Classic Fish and Chips With A Twist

In Seafood, Spicy Main Dishes by Dave DeWittLeave a Comment

By Mike Stines, Ph.B.

fish_chips_featureFish and Chips are traditional British fare served up in pubs throughout the United Kingdom and from street vendors – especially near the Thames in London. But you don’t need to fly across the pond to enjoy fish and chips… it’s easy to make at home. All you need is fresh fish, a pot of hot oil and a spiced beer batter to make a crispy coating. Although you could make your own chips, I cheat and use commercial pub-style (thick cut) potatoes instead of making my own. Homemade tartar sauce is a nice addition along with Cole slaw.

1 1/2 pounds firm white fish (haddock, cod or similar)
Oil, about three cups, for deep-frying
Cornstarch, for dredging

For the batter:

1 1/2 cups all-purpose flour
1 tablespoon malt vinegar
2 teaspoons baking powder
1 1/2 teaspoons Cajun spice
1 teaspoon Old Bay seasoning
1/2 teaspoon coarse kosher salt
1/2 teaspoon garlic powder
1/2 teaspoon freshly ground black pepper
1/4 teaspoon cayenne pepper
2 cups brown ale (Newcastle is a good choice)

Prepare the batter by thoroughly combining all of the dry ingredients in a medium mixing bowl. Whisk in the beer and vinegar; mix until smooth. (Newcastle comes in one pint bottles so you’ll have some for the cook’s share.) Refrigerate the batter for an hour. Heat the oven to 250 degrees F. Heat the oil in a Dutch oven or deep skillet to 375 degrees F. (I use a ChefAlarm to monitor the temperature.) It is important that the oil is hot so the batter becomes crisp and not soggy. Be sure the oil returns to temperature before adding a second batch of fish. Cut the fish into three- or four-ounce portions.
Place the cornstarch in a shallow plate and dredge the fish in the cornstarch. Shake off any excess cornstarch from the fish fillets and dip in the batter. Using tongs, remove the fish from the batter drain any excess batter from the fillets.
Carefully put the fish into the hot oil and cook about five minutes, turning occasionally, until the fish reaches an internal temperature of 140 degrees F. Transfer the cooked fillets to a warm oven and hold while cooking the remaining fish. Serve with tartar sauce and lemon wedges. Vinegar-dressed Cole slaw is a nice side dish.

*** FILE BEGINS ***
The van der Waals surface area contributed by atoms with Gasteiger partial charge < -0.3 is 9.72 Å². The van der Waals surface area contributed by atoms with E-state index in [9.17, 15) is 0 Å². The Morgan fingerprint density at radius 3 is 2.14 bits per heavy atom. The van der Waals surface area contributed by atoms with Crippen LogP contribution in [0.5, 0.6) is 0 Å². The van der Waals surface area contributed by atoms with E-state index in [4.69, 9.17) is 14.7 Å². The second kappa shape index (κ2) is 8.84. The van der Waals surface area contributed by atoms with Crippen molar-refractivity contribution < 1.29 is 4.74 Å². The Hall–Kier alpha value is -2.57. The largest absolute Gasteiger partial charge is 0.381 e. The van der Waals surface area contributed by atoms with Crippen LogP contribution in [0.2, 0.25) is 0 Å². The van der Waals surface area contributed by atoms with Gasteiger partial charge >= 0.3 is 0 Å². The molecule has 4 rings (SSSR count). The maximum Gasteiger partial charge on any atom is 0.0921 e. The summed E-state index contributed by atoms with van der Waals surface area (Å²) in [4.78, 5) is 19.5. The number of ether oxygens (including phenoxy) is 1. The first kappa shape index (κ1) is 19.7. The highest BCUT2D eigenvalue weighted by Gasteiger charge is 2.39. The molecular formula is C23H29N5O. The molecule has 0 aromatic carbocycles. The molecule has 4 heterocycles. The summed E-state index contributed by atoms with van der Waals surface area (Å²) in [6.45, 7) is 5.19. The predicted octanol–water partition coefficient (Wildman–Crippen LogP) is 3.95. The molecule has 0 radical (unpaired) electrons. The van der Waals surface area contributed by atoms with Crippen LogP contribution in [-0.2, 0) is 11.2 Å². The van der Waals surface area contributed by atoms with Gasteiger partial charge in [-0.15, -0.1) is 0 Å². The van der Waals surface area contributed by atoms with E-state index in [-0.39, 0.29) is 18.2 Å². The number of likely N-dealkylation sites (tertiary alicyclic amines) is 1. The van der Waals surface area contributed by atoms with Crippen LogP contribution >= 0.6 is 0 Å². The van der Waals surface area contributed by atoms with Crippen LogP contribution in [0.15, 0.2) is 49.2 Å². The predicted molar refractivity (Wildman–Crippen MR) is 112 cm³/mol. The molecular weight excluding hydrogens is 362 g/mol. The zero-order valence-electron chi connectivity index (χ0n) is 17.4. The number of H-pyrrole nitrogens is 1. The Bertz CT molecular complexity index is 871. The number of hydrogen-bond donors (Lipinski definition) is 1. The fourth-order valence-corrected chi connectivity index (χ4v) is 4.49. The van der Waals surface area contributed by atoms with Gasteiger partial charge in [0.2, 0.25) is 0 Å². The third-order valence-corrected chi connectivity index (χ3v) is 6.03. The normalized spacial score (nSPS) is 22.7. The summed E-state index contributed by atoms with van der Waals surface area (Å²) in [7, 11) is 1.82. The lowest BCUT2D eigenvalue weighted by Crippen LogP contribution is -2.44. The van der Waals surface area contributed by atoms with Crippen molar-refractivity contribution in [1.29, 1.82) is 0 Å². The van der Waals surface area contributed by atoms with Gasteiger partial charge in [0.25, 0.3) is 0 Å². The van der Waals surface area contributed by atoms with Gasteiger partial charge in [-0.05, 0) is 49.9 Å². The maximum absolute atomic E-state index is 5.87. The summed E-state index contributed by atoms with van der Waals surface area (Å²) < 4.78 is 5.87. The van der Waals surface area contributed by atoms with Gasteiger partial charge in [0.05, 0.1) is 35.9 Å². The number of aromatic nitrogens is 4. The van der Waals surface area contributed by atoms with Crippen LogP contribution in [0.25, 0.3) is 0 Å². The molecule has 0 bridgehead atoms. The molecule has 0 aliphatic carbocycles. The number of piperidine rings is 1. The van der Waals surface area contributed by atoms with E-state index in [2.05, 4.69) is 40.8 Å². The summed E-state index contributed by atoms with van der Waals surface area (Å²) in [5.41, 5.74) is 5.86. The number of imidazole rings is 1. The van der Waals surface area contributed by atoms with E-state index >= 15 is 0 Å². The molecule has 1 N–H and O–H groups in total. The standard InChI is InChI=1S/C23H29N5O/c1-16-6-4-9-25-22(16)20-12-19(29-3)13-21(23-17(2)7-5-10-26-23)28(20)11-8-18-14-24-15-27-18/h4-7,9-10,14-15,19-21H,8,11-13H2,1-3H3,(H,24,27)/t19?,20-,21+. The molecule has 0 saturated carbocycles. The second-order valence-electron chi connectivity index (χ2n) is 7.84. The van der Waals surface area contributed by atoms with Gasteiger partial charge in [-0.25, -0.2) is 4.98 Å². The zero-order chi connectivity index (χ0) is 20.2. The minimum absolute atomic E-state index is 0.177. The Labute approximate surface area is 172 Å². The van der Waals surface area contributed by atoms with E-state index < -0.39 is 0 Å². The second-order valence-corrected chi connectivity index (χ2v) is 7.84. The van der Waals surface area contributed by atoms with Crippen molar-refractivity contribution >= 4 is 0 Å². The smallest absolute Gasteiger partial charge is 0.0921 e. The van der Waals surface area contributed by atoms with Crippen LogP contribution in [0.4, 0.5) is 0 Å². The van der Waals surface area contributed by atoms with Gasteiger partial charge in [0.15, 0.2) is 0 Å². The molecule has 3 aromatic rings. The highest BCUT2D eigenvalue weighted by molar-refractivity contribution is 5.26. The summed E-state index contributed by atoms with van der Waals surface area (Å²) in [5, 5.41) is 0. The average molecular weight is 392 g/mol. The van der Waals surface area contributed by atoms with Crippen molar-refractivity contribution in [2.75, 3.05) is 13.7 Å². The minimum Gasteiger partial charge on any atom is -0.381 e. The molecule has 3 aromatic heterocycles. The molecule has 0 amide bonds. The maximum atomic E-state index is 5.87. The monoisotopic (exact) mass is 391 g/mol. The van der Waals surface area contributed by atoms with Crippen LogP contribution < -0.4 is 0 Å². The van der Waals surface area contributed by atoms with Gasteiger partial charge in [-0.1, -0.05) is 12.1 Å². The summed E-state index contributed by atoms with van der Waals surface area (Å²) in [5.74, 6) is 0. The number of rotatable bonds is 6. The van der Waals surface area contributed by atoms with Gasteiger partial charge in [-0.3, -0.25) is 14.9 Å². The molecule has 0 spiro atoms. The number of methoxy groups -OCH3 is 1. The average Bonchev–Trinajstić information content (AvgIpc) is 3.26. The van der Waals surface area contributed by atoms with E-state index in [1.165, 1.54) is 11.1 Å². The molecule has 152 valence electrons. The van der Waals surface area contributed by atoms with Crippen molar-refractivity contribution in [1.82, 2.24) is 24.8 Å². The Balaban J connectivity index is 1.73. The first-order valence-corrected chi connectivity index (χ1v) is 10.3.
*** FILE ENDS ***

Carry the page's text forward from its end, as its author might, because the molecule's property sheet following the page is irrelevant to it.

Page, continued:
Yield: Three to four servings Heat Scale: Mild

Tartar Sauce

1/2 cup good-quality mayonnaise (I use Hellman’s or Best Foods)
1 tablespoon fresh lemon juice
1 tablespoon drained and rinsed capers, finely chopped
1 tablespoon Worcestershire sauce
1 tablespoon Dijon-style mustard
1 1/2 teaspoons sweet relish
1 1/2 teaspoons finely minced yellow onion
1 tablespoon chopped fresh tarragon or 1 teaspoon dried

Whisk the ingredients together in a medium mixing bowl. Cover and refrigerate for at least one hour before serving. (The sauce will keep, covered and refrigerated, for one week.)

Yield: about 2/3 cup
Heat Scale: Mild

(Mike serves as our BBQ, Grilling and Gadgets editor. He has a yard full of cooking hardware – a couple of WSM smokers, two propane-fired grills, a Grill Dome Infinity XL ceramic cooker, a Yoder YS-640 pellet cooker and a bevy of miscellaneous cooking hardware. His garage has no room for a car… it’s filled with more cooking gear, various accessories, cases of wood chips and bags of pellets. His third cookbook is Mastering Barbecue, published by Random House.)

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Publisher | Christened the "Pope of Peppers" by The New York Times, Dave DeWitt is a food historian and one of the foremost authorities in the world on chile peppers, spices, and spicy foods.

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